Friday, February 8, 2008

Style Guide: Modern

The Modern Movement from 1920 to 1950 explored forms and materials of mass production in the machine age to fashion interiors that are functional and beautiful in their simplicity. Most influenced by the German Bauhaus design school and French architect Le Corbusier, the style uses plain and neutral-colored walls, geometric shapes of primary-colored accessories, streamlined space-saving modular furniture, vibrant polychromatic textiles with geometric designs, and materials such as glass, metal, concrete and steel. The look is of the moment, yet classic, the feel bright and spacious.


Like textiles, accessories are often vibrantly colored. With undulating curves or geometric patterns, such as amoeba, boomerang and kidney shapes, they provide a perfect antidote to the plain neutral-colored walls, streamlined furniture and linear architecture of the Modern style.

Modern Variations

  • Accessories should be used sparingly for effect. Clutter is a no-no.

Painting and Sculpture
Modern Variations

  • Abstract paintings are distinctive of the style. Look for prints by Cubist painters. One key period figure is Dutch modern painter Piet Mondrian, who created black, white and primary-colored grid-like paintings.
  • Consider period sculptures, too. British interior decorator David Hicks produced distinctive marbleized or Plexiglas obelisks for desks and mantels. Alexander Calder's mobiles made of steel wire and colorful aluminum sheets would capture the eye as well.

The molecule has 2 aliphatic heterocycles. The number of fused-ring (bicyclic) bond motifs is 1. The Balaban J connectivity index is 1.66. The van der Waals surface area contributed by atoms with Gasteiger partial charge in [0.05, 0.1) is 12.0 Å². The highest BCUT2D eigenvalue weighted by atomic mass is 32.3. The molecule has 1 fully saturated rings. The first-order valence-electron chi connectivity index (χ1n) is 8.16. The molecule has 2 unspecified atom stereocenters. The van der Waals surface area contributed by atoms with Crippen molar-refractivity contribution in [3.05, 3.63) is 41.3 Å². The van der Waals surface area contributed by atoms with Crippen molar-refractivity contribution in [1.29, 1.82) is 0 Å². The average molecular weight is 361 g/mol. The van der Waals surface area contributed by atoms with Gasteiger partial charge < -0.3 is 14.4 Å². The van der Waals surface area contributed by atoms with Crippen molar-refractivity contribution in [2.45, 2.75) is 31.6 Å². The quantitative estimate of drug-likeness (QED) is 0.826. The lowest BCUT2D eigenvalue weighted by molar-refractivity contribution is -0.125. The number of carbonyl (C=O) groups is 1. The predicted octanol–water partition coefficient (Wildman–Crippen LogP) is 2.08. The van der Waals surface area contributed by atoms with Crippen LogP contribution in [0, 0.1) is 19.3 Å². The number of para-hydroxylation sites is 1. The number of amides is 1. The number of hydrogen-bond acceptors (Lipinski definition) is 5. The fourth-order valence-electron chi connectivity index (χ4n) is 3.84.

The era's huge explosion in glass production opened up experimentation in shapes. Foot-long ashtrays adorned coffee tables. Art glass from Italy, Scandinavia and Czechoslovakia was blown into unusual forms and sported wild tones.

Translucent glass vases and bowls of Finnish architect Alvar Aalto are still produced today.


Modern Variations

  • Search out Fiestaware, kitschy colorful dishes in reproduction now, or Russel Wright's spun aluminum torchéres, a design produced by many different companies as well as his own label.

A Modern-style home would not make the grade without American architect and designer George Nelson's ball clock.


Main Color
White – bright, reflective and clean – accents light, airy, spare Modern architecture.

Accent Colors
Gray, taupe and chrome add a slight contrast to white for a subtle dimensional effect on curtains, other textile accessories and furniture. Primary colors of red, blue and yellow are used sparingly on lighting fixtures, tableware and paintings.

Upholstery, often leather, is black, white, gray or brown with, occasionally, stark primary colors for a lift. Most furniture is framed by chrome. Wooden tables and cabinets carry neutral tones of medium to light brown to blond.


Space-saving, efficient, streamlined and light, durable industrial materials of tubular steel and chrome all define Modern Movement furniture.

Many pieces bear tubular steel frames or legs and are upholstered with neutral-colored fabrics or leather. Teak wood is fashionable for tables, shelving and dining room sets, especially by Danish designers.

Furniture also fits the movement's creed "form follows function." Living space is as uncluttered as possible with built-in furniture. Backs and bases of couches become part of walls or room dividers, if placed in the middle of an open space.